When people hear the word probate, visions of drawn out, expensive court proceedings often come to mind.  However, this really is not the typical case.  Probate is often a simple procedure, taking six months or less, in which a judge ultimately gives legal permission for the assets of the deceased to be distributed among the beneficiaries.  Alternatively, some states offer a simplified probate or summary procedure for smaller estates.  The definition of a smaller estate varies, depending on the state in which you reside.  A simplified probate or summary procedure differs from state to state, but typically, there is less court involvement and fewer legal requirements for wills dealing with small estates.  Whether probate is required depends on the type of property involved, how the property is owned (solely or jointly), and the laws of the particular state in which you reside.

When Probate is Not Necessary

Most states provide an abbreviated probate procedure for small estates worth less than a set amount.  The set amount is determined by each state, so you will need to check into the requirements of your state to determine if your estate qualifies.  In these cases, the beneficiaries may be able to claim their inheritance with a court-approved affidavit, which they take to the bank or another institution to claim the property.

Quite often, property is owned jointly between spouses or between parents and their children.  Property that is jointly owned with a right of survivorship clause automatically passes on to the surviving owner or owners, without going through probate.

Some assets, including life insurance policies and retirement accounts such as annuities, 401(k)s, and IRAs are considered payable on death.  This means that these assets automatically pass on to the beneficiaries when the individual owning the policy or account passes away.  Again, probate is not necessary.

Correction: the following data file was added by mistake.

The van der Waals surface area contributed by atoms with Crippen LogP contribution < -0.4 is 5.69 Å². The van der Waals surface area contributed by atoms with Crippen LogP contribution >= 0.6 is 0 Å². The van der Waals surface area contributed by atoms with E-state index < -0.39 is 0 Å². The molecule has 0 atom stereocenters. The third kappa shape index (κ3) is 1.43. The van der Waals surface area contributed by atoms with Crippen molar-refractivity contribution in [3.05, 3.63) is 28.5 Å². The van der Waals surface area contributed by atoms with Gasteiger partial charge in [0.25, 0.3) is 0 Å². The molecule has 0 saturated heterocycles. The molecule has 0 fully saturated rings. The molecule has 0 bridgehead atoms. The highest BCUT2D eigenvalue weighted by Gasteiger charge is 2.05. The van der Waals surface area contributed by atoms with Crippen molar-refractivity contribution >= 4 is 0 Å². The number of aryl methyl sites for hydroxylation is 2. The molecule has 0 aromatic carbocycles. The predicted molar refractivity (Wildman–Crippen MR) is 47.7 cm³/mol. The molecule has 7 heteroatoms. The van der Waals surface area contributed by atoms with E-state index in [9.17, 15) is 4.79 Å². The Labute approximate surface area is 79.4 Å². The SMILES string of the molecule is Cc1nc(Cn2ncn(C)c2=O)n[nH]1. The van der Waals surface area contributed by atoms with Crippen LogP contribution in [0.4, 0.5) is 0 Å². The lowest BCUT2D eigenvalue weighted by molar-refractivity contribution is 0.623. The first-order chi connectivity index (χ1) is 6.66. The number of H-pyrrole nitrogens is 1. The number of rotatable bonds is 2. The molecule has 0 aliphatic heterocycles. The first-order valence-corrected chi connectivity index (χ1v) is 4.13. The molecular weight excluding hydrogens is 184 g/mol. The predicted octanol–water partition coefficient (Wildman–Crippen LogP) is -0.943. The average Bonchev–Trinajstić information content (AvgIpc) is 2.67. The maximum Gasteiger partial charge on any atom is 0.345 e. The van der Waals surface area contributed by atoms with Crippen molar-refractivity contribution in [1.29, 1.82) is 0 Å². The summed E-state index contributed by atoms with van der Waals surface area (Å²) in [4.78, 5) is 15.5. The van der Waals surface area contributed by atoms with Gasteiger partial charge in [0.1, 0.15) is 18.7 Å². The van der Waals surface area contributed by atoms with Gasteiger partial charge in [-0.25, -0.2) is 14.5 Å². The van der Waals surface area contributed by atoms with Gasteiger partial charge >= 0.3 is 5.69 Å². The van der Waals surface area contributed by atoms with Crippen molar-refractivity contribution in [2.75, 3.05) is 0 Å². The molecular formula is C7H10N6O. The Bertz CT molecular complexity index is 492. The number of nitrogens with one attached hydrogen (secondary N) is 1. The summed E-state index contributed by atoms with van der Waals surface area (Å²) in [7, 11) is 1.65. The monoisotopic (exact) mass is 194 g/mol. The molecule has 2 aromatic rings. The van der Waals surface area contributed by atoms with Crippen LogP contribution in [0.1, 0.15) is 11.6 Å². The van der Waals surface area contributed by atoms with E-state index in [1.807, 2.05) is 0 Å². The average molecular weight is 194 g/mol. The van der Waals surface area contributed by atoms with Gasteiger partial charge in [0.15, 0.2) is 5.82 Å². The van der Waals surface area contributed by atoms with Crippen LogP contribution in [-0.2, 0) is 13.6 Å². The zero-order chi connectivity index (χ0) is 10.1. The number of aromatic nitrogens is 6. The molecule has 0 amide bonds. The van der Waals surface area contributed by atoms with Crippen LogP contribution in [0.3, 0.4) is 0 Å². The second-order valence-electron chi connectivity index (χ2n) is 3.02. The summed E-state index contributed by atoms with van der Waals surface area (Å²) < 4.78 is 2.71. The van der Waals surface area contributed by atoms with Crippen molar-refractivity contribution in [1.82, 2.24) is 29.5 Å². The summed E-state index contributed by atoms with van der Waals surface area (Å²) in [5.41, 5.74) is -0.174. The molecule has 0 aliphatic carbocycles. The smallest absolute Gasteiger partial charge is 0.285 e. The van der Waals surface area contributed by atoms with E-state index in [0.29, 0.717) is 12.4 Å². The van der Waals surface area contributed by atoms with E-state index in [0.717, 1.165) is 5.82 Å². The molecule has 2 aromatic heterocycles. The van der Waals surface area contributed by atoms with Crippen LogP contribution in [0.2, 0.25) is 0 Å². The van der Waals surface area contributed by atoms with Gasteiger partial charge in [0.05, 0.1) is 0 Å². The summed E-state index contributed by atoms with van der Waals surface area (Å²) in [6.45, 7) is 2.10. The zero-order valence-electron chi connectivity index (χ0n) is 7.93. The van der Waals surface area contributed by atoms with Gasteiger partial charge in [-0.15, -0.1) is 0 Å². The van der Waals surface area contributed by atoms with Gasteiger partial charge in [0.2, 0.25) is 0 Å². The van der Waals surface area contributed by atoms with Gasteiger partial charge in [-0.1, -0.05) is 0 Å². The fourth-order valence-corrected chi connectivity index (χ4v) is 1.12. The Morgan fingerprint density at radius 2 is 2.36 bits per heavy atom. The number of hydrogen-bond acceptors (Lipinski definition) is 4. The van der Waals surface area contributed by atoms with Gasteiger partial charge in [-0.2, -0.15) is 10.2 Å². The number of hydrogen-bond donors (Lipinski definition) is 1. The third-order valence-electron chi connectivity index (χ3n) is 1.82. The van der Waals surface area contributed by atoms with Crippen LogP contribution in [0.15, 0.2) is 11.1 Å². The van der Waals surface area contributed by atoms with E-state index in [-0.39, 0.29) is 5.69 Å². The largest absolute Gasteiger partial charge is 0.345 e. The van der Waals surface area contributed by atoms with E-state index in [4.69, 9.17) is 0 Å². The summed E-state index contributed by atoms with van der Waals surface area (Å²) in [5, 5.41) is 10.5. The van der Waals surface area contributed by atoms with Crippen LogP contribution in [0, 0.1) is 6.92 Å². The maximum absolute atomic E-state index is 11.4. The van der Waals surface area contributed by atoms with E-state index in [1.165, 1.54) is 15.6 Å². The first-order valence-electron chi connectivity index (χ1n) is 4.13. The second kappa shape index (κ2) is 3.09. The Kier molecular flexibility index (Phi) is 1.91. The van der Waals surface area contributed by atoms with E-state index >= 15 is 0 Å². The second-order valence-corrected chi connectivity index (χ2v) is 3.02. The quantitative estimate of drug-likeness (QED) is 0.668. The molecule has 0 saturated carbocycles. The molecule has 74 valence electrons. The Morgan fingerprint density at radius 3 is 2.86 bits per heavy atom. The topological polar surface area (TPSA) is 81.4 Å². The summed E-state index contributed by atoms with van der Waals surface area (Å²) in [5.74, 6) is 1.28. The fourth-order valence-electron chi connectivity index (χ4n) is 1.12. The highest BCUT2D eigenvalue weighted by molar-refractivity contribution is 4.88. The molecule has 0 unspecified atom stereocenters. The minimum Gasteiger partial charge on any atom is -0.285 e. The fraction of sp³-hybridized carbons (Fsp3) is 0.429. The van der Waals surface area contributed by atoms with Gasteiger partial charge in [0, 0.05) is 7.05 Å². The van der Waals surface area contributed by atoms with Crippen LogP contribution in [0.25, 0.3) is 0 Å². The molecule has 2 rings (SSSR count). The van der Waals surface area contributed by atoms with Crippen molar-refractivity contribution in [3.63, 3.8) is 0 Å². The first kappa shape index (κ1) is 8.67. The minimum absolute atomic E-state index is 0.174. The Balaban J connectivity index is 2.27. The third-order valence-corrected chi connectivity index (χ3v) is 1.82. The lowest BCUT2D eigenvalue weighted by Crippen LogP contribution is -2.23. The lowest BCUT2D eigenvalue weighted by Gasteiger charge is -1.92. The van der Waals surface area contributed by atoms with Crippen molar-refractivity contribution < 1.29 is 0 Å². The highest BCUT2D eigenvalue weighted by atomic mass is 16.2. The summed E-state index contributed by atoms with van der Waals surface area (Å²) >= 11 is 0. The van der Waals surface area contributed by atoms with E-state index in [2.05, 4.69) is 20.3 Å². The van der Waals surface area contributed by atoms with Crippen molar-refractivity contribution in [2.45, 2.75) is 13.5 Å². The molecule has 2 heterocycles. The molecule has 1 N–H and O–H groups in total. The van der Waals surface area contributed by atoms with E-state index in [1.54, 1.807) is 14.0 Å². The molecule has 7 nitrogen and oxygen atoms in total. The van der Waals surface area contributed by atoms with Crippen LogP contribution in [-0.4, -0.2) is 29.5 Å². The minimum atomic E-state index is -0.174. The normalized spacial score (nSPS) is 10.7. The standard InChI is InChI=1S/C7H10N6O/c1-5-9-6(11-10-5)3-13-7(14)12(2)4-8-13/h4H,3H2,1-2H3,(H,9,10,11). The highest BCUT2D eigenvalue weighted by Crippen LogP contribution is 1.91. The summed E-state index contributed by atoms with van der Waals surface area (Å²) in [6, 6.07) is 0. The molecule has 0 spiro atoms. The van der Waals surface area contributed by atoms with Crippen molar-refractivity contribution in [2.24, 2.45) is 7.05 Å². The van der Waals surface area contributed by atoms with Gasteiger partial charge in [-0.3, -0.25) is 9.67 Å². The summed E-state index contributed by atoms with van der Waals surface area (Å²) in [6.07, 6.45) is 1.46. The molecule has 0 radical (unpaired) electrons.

Many individuals put their assets into a revocable living trust in order to bypass the probate process.  Trusts are designed to ensure that assets are used in a manner deemed appropriate by the individual setting up the trust.  Assets placed in a trust are managed by a trustee who determines how to invest the assets and who will receive the assets when the owner of said assets passes away.  The term revocable simply means that the trust can be changed by the owner (or grantor) at any point in time.  Trusts are a common estate-planning tool, especially for those with larger estates, used to reduce taxes and avoid probate.

When Probate is Necessary

There are several common reasons why probate may be necessary:

  • If the deceased did not have a will, then probate is necessary.
  • If the deceased did have a will, probate is still necessary, unless the estate is valued less than the amount set by the state, as discussed above.
  • A will may be fraught with a variety of problems, including being drafted when the individual was not of sound mind, being executed fraudulently, or other challenges regarding the integrity of the will. In order to resolve these issues, the will must go through probate.
  • If the deceased was the sole owner of the assets listed in the will, it must go to probate before those assets can be transferred to any beneficiaries.
  • If the will does not list any beneficiaries, or if the listed beneficiaries have previously passed away, then the will must also go to probate. This would include any life insurance policies, 401(k) accounts, IRAs, or any other savings or retirement accounts that do not name beneficiaries, or the beneficiaries named passed away at an earlier date.

In Conclusion

Therefore, no, not all wills have to go through the probate process.  The laws surrounding probate vary from state to state, so the best thing for you to do is to check with the laws of your particular state to find out the proper procedure for dealing with the will of your loved one.